Callville (Bay)
* Actual townsite beneath Lake Mead (1,099') *

Callville was situated on the west bank of the Colorado River in what was at the time Pah-Ute County, Arizona Territory. The main road to the settlement began along the Virgin River close to St. Thomas before heading over hills connecting Callville with the main highway at Las Vegas. The construction of the Hoover Dam brought an end to Callville by completely submerging the town beneath the waters of Lake Mead, but Callville Bay retains its name and memory.

Enter: Nevada's Only Port City
Callville was the southernmost outpost of St. Thomas and established by Anson Call on December 2, 1864 by Anson Call. The settlement was originally made for ...

"... The agent Trustee in Trust (the President) of the Church in December, 1864, according to a plan conceived to bring the Church immigration from Europe to Utah via Panama, the Gulf of California and up the river to this landing."

On November 1, 1864 Call was directed to put together a suitable company, find a road to the Colorado River, explore it, locate a suitable locale for a warehouse, build it, and create a settlement by the landing. In order to accomplish this he employed three men in St. George where they would leave the mouth of the Muddy River and travel down the Virgin River to Echo Wash for twelve miles before heading southwestward another twenty miles to the Colorado River. to approximately "one mile below the mouth of the narrows of Boulder Canyon and above the mouth of Black Canyon." Here, above the high water mark they located a black rocky point which was considered a suitable spot for the warehouse, located just below the confluence of Callville Wash with the Colorado River.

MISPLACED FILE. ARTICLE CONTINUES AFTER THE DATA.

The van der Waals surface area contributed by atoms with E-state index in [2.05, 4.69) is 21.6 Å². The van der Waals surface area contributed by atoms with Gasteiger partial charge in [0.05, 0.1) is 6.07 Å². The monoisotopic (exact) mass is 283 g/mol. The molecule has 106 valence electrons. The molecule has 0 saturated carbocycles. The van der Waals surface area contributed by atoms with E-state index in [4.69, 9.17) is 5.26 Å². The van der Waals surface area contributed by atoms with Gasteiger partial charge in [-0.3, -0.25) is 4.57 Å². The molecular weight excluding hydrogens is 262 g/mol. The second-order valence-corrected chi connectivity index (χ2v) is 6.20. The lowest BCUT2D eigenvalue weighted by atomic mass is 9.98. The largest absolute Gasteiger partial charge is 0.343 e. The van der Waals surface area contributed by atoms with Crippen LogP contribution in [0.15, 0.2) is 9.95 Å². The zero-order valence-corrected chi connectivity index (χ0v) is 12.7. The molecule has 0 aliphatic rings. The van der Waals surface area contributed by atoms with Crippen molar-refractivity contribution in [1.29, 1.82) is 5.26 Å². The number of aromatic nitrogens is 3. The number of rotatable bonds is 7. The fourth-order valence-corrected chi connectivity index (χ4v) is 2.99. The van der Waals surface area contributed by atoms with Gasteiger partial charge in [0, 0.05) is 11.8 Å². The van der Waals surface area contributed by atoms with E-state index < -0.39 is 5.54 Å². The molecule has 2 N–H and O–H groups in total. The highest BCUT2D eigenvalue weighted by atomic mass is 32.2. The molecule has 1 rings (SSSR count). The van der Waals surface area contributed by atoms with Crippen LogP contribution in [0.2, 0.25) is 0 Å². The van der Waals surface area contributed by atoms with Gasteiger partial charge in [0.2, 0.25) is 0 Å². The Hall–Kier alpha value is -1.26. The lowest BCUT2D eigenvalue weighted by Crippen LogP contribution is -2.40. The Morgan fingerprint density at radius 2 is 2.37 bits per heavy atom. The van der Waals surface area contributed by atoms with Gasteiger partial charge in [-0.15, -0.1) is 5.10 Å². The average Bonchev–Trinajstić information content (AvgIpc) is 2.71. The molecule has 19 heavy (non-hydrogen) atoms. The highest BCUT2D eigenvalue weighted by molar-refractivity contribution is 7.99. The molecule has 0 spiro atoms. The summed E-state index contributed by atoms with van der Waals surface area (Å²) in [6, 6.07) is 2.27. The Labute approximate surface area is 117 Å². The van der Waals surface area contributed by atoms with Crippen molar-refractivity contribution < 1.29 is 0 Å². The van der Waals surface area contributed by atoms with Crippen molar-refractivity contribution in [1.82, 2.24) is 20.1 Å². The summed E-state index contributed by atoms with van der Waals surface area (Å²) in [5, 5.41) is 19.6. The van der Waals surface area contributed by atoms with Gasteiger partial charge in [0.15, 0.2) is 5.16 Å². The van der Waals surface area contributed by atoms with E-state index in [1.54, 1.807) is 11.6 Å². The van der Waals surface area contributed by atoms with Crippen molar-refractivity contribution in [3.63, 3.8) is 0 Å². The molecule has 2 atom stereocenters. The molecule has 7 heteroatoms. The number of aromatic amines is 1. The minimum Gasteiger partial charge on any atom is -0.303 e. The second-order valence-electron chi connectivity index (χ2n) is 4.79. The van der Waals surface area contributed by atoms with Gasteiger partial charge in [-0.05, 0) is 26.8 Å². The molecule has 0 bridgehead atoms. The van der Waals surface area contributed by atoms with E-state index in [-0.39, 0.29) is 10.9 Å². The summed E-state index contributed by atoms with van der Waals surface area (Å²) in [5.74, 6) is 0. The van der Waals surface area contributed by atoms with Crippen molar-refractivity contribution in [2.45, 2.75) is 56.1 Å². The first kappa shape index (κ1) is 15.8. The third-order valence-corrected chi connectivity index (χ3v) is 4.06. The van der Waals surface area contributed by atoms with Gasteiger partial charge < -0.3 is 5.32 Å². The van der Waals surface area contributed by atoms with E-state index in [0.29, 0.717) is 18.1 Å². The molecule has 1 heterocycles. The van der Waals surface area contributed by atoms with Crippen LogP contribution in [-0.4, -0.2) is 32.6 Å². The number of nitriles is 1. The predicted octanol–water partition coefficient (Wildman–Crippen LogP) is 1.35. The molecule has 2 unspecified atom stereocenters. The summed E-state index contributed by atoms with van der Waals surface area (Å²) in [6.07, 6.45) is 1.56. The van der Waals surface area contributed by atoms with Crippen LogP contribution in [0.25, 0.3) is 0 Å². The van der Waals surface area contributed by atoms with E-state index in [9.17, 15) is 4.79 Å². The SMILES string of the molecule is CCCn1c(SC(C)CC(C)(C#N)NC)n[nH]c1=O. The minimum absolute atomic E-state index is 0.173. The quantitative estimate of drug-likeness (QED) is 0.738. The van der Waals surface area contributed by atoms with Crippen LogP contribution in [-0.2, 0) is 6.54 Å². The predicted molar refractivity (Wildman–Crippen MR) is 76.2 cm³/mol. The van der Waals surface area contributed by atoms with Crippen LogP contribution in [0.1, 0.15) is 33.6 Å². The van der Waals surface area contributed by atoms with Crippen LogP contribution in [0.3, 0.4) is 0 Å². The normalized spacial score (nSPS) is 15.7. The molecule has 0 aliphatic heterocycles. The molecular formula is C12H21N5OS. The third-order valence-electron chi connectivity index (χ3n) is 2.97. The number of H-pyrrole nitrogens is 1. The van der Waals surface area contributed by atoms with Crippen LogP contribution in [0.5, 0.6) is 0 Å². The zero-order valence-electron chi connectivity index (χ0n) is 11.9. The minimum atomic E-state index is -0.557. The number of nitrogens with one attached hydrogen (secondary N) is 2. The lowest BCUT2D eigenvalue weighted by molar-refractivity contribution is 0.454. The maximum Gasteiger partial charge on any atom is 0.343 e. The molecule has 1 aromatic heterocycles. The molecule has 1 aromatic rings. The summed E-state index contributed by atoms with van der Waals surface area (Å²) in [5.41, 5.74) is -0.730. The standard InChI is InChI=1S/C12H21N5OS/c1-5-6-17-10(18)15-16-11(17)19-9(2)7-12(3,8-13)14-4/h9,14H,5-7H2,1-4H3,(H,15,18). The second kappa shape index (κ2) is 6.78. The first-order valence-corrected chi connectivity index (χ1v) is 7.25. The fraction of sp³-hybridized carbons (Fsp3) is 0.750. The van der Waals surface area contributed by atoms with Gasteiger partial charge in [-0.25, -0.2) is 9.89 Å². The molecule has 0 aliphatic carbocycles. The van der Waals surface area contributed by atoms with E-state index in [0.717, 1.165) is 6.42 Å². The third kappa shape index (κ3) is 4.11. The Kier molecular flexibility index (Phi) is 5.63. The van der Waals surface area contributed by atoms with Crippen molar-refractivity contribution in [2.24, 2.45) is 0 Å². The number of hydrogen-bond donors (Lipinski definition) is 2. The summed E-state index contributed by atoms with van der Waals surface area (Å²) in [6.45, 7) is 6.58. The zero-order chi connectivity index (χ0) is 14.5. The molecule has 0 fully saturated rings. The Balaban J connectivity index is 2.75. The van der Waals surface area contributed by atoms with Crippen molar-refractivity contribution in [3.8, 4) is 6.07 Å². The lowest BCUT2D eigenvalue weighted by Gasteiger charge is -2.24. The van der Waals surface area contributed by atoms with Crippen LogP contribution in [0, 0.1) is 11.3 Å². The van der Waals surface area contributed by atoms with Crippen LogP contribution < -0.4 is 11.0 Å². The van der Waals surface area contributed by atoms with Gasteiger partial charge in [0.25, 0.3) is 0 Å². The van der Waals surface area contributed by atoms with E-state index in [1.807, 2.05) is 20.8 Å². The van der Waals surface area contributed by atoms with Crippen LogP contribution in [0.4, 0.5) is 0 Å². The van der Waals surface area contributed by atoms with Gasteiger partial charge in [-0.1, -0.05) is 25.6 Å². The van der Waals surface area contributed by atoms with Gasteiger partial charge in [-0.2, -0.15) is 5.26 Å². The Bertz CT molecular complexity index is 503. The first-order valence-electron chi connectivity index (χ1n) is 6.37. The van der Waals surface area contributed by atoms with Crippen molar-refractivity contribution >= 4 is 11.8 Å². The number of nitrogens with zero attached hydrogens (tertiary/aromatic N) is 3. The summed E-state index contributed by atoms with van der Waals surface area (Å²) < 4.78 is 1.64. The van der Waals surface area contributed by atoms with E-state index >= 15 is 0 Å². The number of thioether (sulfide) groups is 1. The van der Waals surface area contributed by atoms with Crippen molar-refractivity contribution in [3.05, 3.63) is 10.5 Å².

"Take a suitable company, locate a road to the Colorado, explore the river, find a suitable place for a warehouse, build it, and form a settlement at or near the landing." (Brigham Young instructing Anson Call, 1864

During the Civil War in the 1860s, Callville was an Army garrison and landing point for Colorado River steamboats from the Gulf of Mexico in 1865. Immediately after, Congress realigned the states of Arizona and Nevada, which incorporated Callville into the state of Nevada. From 1867-69, Octavius Decatur Gass was Callville's postmaster before it was deemed "too far up the Colorado for steamboat navigation." The Deseret News noted that the port of Callville was abandoned in June of that year. The news story was in connection with the escape of horse thieves who used four large doors from the abandoned settlement's warehouse as a raft. The storehouse was still noted as standing in 1892.

Today the site of Callville lies submerged under 400 feet of water after the Colorado River was dammed to form Lake Mead. In the 1970s, the hefty resort community and recreation area of Callville Bay was created near the present site of Callville and hosts tons of visitors every year to Mead's cool blue waters. In low water years, the town of Callville does appear above receding water lines and visitors can still visit the old town by hiking an easy half-mile mile trail from the resort. In fact, the National Park Service does a fantastic job in remembering Nevada's only port city in the form of interpretive signs from the resort and Northshore Road and the resort. Keep in mind that Callville is located within Lake Mead NRA and a day-use entrance fee is required to visit any and all sites within the park. Have a great trip!


Status: Unincorporated Town
Population: 1,163 (2012)
Founded: December 2, 1864
Zip Code: 89124

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How to Get Here:
- Callville Bay is a former ghost town site, now a resort community on the Callville Arm of Lake Mead just east of Henderson.